If you have fields which always or almost always contain the same value, Apple- Works can fill them In for you automatical- ly. This article is your first step to becoming a true Platinum Paint power user — even if you can't draw! This is a pretty "user- friendly" way to lay out the screen, but it's def- initely not the most efficient, since painting on the whole document requires lots of screen scrolling.
A faster way to work is to hide the tool palette and use the info bar instead. To do this, first press OA-Space. This "explodes" your paint document to full-screen. Now press OA-Escape to turn off the menu bar don't worry, it's easy to get back. Finally, press the letter "I" to activate the Info Bar. The Info Bar appears at the top of the screen, dis- playing the icon of the tool you're using along with the current background, border, and fill colors. The Info Bar can also display the coor- dinates of the Platinum Paint cursor — press the " " key Shift-3 to turn this feature on and off.
When painting in this configuration, you'll be using both hands. Assuming you're right- handed, you'll paint move the mouse with your right hand, and change tools and issue commands using the keyboard with your left hand. If you're left-handed, this arrangement will obviously be reversed. This is what we mean by "two-fisted painting. The Info Bar contains pull-down menus for tools and colors.
Just click and hold the mouse button while pointing at the tool icon on the info bar for tools, or while pointing at the appropriate color background, border, or fill in the color sample "swatch. You can think of OA-Escape as a toggle between the info bar and the menu bar. Since the scroll bars aren't available in full screen mode, you'll need to use the Hand to paint other parts of your document.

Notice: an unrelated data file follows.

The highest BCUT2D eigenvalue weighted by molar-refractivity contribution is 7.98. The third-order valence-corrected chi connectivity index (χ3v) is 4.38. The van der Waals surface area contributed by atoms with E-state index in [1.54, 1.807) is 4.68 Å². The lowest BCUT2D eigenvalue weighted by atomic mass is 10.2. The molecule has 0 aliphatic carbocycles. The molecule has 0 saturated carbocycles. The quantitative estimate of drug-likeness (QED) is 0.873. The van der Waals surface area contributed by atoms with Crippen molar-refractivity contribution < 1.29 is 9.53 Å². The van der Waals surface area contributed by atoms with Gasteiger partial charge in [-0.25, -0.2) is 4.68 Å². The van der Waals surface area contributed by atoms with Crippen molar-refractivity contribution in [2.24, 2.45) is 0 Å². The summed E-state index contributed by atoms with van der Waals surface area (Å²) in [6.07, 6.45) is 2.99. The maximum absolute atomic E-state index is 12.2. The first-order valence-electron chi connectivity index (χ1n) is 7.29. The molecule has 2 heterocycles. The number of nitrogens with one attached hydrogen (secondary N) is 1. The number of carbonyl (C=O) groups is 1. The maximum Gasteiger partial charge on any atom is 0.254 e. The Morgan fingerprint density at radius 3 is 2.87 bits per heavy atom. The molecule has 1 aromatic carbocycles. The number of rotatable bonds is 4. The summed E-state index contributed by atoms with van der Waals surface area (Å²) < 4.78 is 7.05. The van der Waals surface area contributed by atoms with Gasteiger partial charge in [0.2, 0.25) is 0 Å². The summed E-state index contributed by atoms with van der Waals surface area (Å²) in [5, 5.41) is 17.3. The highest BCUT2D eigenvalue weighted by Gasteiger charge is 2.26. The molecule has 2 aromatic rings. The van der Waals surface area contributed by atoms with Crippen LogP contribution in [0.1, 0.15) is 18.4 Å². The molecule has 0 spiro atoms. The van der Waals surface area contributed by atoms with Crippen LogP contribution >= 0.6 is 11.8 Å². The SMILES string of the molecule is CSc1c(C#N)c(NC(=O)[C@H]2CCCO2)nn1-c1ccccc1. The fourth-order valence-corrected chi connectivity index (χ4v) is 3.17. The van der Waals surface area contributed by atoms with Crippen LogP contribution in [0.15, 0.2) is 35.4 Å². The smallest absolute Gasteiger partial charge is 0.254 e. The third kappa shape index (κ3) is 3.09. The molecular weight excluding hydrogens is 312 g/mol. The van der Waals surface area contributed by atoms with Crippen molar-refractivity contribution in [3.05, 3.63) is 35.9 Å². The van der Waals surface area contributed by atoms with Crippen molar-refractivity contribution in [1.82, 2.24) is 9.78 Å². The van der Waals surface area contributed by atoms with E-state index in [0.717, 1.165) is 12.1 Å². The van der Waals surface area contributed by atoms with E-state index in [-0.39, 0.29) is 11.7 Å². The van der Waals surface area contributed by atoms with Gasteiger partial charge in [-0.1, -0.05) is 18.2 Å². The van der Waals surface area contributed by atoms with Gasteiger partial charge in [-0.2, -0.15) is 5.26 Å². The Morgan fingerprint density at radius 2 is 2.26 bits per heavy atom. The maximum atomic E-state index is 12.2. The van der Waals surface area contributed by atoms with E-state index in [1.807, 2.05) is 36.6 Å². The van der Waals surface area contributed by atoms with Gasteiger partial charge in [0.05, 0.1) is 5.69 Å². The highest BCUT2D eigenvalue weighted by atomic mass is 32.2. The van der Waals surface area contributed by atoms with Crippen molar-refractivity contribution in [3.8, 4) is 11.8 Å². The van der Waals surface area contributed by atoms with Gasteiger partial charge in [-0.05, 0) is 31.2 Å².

But since you can see more of your document at once, you probably won't need to scroll as often. Just press H to activate the Hand or select it from the tool menu on the Info Bar. Platinum Paint has keyboard equivalents for every tool and command, and once you master them, your painting speed will increase by a factor of ten. But you don't have to learn them all, and you certainly don't need to learn them all at once.
Consult the "Key Command Refer- ence" in the back of your Platinum Paint man- ual and begin by learning the keys for the tools themselves. Also notice that the six shape tools box, oval, etc. When you're working with multiple documents, you'll quickly get used to using OA-1 through OA-4 to choose the desired picture.